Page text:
Ethiopia is vulnerable to climate change, especially in sectors such as agriculture, human health and water (Gashaw et al. 2014). There is, however, recent concern over the increasing aggregate of greenhouse gas emissions in the country, as estimated emissions for 2013, for instance, are said to be about 447% higher than that of 1994 (Gashaw et al. 2014). Increased forestation initiatives have however boosted the carbon of the country in the LUCF sub-sector: to be specific, from 7% to 14% during the 1994–2013 period (Zerga, Gebeyehu 2016).
Georgia, a former colony of the then Soviet Union, is situated in the southern part of the Caucasus in-between the Caspian Sea and the Black Sea and the south of the Great Caucasus Mountains (MENRPG 2015). Georgia shares borders with countries such as the Russian Federation, Azerbaijan, Armenia and Turkey (MENRPG 2015). The country lies in-between Latitudes 41° and 43°N and longitudes 40° and 46°N of the equator, with a total land area of 26,911 square miles (Swithin Lui 2018). Georgia has a population of about four million (Swithin Lui 2018).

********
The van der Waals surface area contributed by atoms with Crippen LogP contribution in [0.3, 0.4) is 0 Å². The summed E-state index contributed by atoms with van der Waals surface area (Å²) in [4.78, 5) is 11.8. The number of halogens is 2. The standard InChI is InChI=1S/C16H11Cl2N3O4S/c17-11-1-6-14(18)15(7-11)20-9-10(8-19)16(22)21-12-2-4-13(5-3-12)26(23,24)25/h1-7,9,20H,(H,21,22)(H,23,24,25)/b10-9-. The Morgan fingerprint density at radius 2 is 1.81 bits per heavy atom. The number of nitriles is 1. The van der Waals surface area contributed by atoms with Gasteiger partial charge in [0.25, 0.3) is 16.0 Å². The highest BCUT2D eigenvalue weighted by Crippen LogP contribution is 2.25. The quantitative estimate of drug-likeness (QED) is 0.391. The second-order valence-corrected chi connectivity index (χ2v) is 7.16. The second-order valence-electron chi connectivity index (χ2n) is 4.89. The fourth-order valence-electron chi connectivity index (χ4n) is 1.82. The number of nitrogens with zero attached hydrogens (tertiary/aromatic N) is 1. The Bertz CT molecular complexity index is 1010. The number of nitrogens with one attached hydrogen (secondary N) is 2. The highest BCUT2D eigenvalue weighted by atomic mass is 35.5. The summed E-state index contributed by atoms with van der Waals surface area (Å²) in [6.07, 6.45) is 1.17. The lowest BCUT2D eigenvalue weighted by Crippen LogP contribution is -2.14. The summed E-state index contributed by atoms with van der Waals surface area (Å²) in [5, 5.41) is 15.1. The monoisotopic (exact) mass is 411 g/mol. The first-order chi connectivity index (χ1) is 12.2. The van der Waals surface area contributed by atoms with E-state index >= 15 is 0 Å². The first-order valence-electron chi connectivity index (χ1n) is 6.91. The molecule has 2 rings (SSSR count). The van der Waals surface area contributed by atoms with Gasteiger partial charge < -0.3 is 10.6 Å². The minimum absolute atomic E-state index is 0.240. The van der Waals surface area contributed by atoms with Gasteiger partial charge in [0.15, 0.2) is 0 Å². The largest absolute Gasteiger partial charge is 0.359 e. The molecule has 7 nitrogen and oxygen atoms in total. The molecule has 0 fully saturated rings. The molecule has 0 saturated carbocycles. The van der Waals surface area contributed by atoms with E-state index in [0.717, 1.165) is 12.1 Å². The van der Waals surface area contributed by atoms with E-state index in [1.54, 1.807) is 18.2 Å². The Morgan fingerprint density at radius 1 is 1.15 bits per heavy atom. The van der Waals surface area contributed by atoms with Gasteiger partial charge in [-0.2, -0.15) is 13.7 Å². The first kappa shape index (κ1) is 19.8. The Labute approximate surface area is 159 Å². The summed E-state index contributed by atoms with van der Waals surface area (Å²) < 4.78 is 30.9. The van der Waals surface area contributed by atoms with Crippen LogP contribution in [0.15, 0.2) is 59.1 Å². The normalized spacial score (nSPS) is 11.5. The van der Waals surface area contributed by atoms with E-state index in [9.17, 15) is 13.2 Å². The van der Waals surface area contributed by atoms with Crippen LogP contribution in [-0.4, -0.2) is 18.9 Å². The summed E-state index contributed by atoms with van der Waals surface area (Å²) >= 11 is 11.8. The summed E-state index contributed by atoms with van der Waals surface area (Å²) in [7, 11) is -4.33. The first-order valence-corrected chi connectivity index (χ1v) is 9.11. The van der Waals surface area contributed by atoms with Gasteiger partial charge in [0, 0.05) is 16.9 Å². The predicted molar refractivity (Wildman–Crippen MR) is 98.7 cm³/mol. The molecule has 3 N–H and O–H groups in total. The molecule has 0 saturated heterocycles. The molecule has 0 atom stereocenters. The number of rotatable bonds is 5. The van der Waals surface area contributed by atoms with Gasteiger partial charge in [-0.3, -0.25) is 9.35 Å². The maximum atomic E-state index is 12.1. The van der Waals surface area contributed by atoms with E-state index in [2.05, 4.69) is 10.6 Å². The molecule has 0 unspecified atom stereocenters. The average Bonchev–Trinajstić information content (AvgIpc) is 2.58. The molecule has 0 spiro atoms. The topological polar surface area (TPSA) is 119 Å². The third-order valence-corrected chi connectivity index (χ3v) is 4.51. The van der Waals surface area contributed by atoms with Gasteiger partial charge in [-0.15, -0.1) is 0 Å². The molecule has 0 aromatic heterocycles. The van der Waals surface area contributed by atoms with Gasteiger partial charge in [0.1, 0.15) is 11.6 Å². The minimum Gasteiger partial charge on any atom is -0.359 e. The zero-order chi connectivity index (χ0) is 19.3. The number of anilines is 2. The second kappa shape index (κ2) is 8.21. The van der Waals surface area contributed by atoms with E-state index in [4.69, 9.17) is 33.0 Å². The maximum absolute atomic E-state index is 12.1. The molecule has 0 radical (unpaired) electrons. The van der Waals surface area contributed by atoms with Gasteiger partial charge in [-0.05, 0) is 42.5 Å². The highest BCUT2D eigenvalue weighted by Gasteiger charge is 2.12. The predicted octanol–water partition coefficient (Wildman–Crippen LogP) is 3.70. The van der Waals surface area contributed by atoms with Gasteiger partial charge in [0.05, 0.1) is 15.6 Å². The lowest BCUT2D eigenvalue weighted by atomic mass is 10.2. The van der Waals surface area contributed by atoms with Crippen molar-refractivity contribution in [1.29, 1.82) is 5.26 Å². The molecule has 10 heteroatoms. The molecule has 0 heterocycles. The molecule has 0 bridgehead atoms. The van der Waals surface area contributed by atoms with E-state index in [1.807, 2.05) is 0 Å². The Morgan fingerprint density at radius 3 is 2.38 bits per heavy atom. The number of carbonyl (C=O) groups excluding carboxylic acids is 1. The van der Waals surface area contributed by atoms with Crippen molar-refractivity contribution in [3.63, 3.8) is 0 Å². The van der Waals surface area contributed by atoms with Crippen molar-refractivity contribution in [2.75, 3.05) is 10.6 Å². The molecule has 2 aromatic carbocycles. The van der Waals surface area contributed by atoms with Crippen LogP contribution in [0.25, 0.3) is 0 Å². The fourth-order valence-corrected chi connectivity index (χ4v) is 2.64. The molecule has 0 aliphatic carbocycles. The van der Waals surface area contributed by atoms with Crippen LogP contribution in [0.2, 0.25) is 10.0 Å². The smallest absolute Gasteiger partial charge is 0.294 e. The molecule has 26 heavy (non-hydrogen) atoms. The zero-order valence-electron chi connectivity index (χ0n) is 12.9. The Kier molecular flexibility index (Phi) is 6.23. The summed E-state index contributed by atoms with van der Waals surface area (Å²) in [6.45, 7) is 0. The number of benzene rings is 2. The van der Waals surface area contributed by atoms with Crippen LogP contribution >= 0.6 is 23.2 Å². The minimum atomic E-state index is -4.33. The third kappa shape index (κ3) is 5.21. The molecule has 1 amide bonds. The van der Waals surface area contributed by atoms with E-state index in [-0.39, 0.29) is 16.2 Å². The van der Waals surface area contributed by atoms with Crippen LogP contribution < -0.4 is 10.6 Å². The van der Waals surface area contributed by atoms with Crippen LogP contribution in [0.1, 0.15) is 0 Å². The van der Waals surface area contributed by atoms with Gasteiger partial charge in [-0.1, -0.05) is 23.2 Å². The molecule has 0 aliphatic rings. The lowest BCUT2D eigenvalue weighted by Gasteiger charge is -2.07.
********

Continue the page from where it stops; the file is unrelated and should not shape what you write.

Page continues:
Georgia's climate is very diverse with almost all climatic types; nonetheless, the country can still be categorised into two distinct climatic regions, namely the humid subtropical climate around the west of Georgia and the dry subtropical climate in the eastern part of the country (Amiranashvili et al. 2005). Both temperature and precipitation rates also vary significantly by region, as per the topography of the area (